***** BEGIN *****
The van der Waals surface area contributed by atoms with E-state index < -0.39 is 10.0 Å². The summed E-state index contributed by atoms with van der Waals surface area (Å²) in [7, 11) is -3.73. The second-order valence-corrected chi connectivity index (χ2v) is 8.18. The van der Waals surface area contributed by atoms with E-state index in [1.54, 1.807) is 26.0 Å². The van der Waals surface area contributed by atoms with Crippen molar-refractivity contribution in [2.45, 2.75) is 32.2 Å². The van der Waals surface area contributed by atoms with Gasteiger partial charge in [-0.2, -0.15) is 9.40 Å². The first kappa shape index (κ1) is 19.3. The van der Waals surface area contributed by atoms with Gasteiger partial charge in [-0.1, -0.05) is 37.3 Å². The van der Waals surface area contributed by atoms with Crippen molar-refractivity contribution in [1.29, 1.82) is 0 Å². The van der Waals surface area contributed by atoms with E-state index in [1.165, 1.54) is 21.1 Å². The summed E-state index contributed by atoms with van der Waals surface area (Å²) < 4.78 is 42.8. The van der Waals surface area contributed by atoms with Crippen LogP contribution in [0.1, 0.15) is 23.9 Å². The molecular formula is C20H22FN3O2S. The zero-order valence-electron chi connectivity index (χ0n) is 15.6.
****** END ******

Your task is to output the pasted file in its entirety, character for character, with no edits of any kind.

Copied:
The van der Waals surface area contributed by atoms with E-state index < -0.39 is 10.0 Å². The summed E-state index contributed by atoms with van der Waals surface area (Å²) in [7, 11) is -3.73. The second-order valence-corrected chi connectivity index (χ2v) is 8.18. The van der Waals surface area contributed by atoms with E-state index in [1.54, 1.807) is 26.0 Å². The van der Waals surface area contributed by atoms with Crippen molar-refractivity contribution in [2.45, 2.75) is 32.2 Å². The van der Waals surface area contributed by atoms with Gasteiger partial charge in [-0.2, -0.15) is 9.40 Å². The first kappa shape index (κ1) is 19.3. The van der Waals surface area contributed by atoms with Gasteiger partial charge in [-0.1, -0.05) is 37.3 Å². The van der Waals surface area contributed by atoms with Crippen molar-refractivity contribution in [1.29, 1.82) is 0 Å². The van der Waals surface area contributed by atoms with E-state index in [1.165, 1.54) is 21.1 Å². The summed E-state index contributed by atoms with van der Waals surface area (Å²) < 4.78 is 42.8. The van der Waals surface area contributed by atoms with Crippen LogP contribution in [0.1, 0.15) is 23.9 Å². The molecular formula is C20H22FN3O2S. The zero-order valence-electron chi connectivity index (χ0n) is 15.6.